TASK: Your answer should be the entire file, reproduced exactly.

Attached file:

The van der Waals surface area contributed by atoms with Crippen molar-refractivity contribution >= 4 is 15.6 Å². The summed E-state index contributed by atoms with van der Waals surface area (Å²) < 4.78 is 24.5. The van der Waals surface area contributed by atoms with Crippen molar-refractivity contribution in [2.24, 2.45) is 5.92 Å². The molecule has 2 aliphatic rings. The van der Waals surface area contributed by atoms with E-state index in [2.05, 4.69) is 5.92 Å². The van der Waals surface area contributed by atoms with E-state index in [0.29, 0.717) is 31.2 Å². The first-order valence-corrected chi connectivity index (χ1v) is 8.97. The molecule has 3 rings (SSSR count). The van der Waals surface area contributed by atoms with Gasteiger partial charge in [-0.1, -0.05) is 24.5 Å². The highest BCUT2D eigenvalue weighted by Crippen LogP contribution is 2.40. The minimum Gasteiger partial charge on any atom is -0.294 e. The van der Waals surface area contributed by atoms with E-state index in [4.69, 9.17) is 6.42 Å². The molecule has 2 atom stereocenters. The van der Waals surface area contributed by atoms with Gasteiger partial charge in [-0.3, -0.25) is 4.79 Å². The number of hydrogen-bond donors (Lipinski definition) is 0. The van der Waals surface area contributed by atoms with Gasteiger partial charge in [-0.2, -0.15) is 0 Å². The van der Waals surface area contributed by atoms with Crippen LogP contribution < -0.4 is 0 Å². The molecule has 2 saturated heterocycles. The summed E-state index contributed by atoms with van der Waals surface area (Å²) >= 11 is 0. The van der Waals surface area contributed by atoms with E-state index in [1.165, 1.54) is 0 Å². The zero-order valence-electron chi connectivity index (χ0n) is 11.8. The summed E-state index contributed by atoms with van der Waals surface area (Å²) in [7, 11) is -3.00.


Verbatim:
The van der Waals surface area contributed by atoms with Crippen molar-refractivity contribution >= 4 is 15.6 Å². The summed E-state index contributed by atoms with van der Waals surface area (Å²) < 4.78 is 24.5. The van der Waals surface area contributed by atoms with Crippen molar-refractivity contribution in [2.24, 2.45) is 5.92 Å². The molecule has 2 aliphatic rings. The van der Waals surface area contributed by atoms with E-state index in [2.05, 4.69) is 5.92 Å². The van der Waals surface area contributed by atoms with E-state index in [0.29, 0.717) is 31.2 Å². The first-order valence-corrected chi connectivity index (χ1v) is 8.97. The molecule has 3 rings (SSSR count). The van der Waals surface area contributed by atoms with Gasteiger partial charge in [-0.1, -0.05) is 24.5 Å². The highest BCUT2D eigenvalue weighted by Crippen LogP contribution is 2.40. The minimum Gasteiger partial charge on any atom is -0.294 e. The van der Waals surface area contributed by atoms with E-state index in [4.69, 9.17) is 6.42 Å². The molecule has 2 atom stereocenters. The van der Waals surface area contributed by atoms with Gasteiger partial charge in [-0.3, -0.25) is 4.79 Å². The number of hydrogen-bond donors (Lipinski definition) is 0. The van der Waals surface area contributed by atoms with Gasteiger partial charge in [-0.2, -0.15) is 0 Å². The van der Waals surface area contributed by atoms with Crippen LogP contribution < -0.4 is 0 Å². The molecule has 2 saturated heterocycles. The summed E-state index contributed by atoms with van der Waals surface area (Å²) >= 11 is 0. The van der Waals surface area contributed by atoms with E-state index in [1.165, 1.54) is 0 Å². The zero-order valence-electron chi connectivity index (χ0n) is 11.8. The summed E-state index contributed by atoms with van der Waals surface area (Å²) in [7, 11) is -3.00.